This evening (Thursday, March 25) the Whistler Museum’s second virtual Speaker Series is set to take a look at journalism in Whistler since the 1970s. Our guests, Paul Burrows, Charlie Doyle, Bob Barnett, and Clare Ogilvie, have worked with and founded some of the best-known publications in the valley: The Whistler Question, The Whistler Answer, and Pique Newsmagazine. Before we explore recent journalism in the area, let’s look back at earlier sources of news.
The first source of news published in Alta Lake came from the Alta Lake School in 1939. Older students at the school created the Alta Lake School Club, which sponsored The Alta Lake School Gazette. The Gazette published six issues from Feb. 11 to June 5, 1939, and was staffed by names that may sound familiar: Bob Jardine, Tom Neiland and Helen, George and Jack Woods. The stated purpose of the Gazette was “to give a current account of happening each month as seen by its editor and his staff.”
Its column “Local News of Interest” included a mix of opinions, observations, and gossip about the residents of the Alta Lake area and their comings and goings. The Gazette did include a few pieces about news outside of Alta Lake, such as a boxing match and an editorial on the Canadian Navy, which were most likely put together with information from the radio or The Vancouver Sun, which was available at the store at Rainbow Lodge.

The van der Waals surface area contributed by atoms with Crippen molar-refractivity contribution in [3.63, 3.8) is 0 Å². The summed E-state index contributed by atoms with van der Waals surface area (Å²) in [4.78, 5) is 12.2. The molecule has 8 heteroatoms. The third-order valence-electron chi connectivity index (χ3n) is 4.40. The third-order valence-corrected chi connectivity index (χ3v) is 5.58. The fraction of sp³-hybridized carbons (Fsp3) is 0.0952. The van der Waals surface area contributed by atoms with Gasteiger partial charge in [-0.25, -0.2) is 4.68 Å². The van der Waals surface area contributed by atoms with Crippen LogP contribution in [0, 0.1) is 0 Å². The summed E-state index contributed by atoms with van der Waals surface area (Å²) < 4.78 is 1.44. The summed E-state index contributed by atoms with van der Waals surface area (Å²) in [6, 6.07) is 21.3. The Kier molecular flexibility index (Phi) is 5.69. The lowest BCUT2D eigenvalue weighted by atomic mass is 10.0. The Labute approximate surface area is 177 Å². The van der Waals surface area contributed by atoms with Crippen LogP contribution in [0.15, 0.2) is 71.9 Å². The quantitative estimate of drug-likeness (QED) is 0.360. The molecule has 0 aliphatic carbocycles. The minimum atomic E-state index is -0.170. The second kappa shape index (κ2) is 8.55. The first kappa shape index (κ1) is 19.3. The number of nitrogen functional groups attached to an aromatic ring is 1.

In 1958, the Alta Lake Community Club (ALCC) began publishing a newsletter to which members and friends could subscribe. The newsletter went by various names between 1958 and 1961: The Alta Lake Reminder, Community Weekly Sunset, the Alta Lake Echo, and the Alta Lake Owl. As a community newsletter, it wasn’t necessarily known for its serious reporting but did keep people up-to-date on the travels of residents and frequent visitors to the area, community events such as dances and clean-ups, and the weather. The newsletter also included a series about the local environment by then-club president Bill Bailiff and an abridged version of Hamlet (sadly, the museum does not have a complete retelling of Hamlet from the ALCC, which is far more humorous than Shakespeare’s version). In 1961, the newsletter was taken over by the Alta Lake Ratepayers Association and then ceased publication.
A lot changed in the area between 1961 and 1967, when Garibaldi Lifts Ltd. began publishing Garibaldi’s Whistler News (GWN) in November. Early editions of GWN were put together by Jack Bright and Lynn Mathews, who described the publication as a “good news” newspaper meant to promote Whistler Mountain.
GWN reported on developments in the valley, such as new lodges and businesses, and some years included a column by Ray Gallagher of Brandywine Falls Resort similar to the community news reported in earlier newsletters. However, as the purpose of GWN was, as Lynn stated, “to get people up that road,” few stories said anything negative about the area and the development happening around Whistler Mountain.
Outside of the Alta Lake area, local news could be found in the newspapers of Squamish. The Squamish Times, owned by Cloudesley Hoodspith from 1957 to 1992, and the Squamish Citizen (also published by Hoodspith) included Alta Lake/Whistler news, but their primary focus was not on this area. It was not until the ‘70s that the newly formed Resort Municipality of Whistler would be represented by an official local newspaper.
To learn more about journalism in Whistler from the 1970s to the present this evening, visit our website at whistlermuseum.org/events or contact us at the Whistler Museum. n